The supermarket of the future

Carlo Ratti, creator of the Future Food District Coop at Expo 2015, explains how his project was born

21-06-2015
Expo Milano 2015 visitors can also visit the Futur

Expo Milano 2015 visitors can also visit the Future Food Pavilion: a 6,500 square metres wide space born thanks to a collaboration between Coop, the MIT Senseable City Lab and design firm Carlo Ratti Associati

"What will the supermarket of the future look like?" This appears to be the question Coop tried to answer with its store at Expo Milano 2015: to do so, a real shop was created, where visitors can enjoy a real yet innovative purchase experience. The project was assigned to architect Carlo Ratti, who teaches at the Massachusetts Institute of Technology in Boston, where he’s the director of the Senseable City Laboratory.

Ratti, who founded international firm Carlo Ratti Associati and was nominated in 2011 as one of the 50 most influential designers in America by Fast Company, introduces the work done for Coop at Expo starting from his perception of what is a World Fair: «Expo is a sort of momentary city: in the United States there’s a festival called Burning Man, in which every year thousands of people go in the desert to build and dismantle a temporary city in just a few days. In a certain way Expo too has the goal to create something temporary that would attract millions of people. This was the case since 1851, with the first World Fair by Sir Joseph Paxton, and it is therefore an excellent occasion to experiment and explore different opportunities».

The experiment you directed is called Future Food District. What was your starting point for this exploration?
Expo wanted to have your firm involved in the creation of something that would have future as its object. We had a chance to collaborate with Coop. They had won a public competition to bring large-scale retail inside Expo and it had been decided that there would be a real supermarket. For us it was very important to be able to dedicate ourselves to a very concrete project.

Why so?
Future is a very delicate theme: it is difficult, if not impossible, to tell the future. On 1st January 1900 the Boston Globe published an article telling how we would live in 2000. Today it makes you laugh, they didn’t guess a single thing. Speaking about the future in an abstract way has little meaning. What is useful is experiments which, in a collaborative way, can make us understand which direction to take. The role of the designer is indeed to explore these possible worlds.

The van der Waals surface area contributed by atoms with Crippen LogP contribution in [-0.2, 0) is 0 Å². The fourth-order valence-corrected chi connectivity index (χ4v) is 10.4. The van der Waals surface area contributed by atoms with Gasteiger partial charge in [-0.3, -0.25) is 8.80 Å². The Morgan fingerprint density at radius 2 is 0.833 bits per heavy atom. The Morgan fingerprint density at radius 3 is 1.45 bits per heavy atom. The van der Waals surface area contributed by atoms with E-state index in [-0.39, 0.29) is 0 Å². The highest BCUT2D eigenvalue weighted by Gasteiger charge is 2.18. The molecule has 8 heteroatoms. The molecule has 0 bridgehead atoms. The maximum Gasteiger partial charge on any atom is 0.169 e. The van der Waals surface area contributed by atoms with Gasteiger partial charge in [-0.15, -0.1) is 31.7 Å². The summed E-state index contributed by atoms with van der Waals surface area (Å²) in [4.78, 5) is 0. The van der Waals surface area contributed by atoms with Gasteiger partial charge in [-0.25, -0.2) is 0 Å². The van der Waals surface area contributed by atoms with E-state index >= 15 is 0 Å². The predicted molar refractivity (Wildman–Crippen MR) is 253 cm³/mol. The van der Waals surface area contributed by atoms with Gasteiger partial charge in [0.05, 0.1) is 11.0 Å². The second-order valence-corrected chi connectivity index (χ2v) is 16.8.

In the specific context of a supermarket, which were the experiments you imagined?
The inspiration for the Coop supermarket arrived from Italo Calvino’s Signor Palomar: one day, Signor Palomar enters a fromagerie in Paris and – says Calvino – he feels as if he were in a museum, in which every cheese tells the story of a different pasture under a different sky. We started from the idea that these products could tell their story. Today we are told many things about many products, we can know the story of a bottle of wine, of its producer, the vineyard where it is born and much more. Still, we don’t find this information at the supermarket.

How did you make it available?
With as little technology as possible, so that a client can simply move his hand and products will start to tell their story. This idea, from our point of view, connects many things we discussed about the supermarket of the future.

Carlo Ratti, born in Torino in 1971, is one of the

Carlo Ratti, born in Torino in 1971, is one of the most appreciated and respected designers and architects in the world

A simple gesture of the hand, close to one of the

A simple gesture of the hand, close to one of the products displayed at Coop’s Future Food District, is enough to activate the screens above and have the info on the product appear


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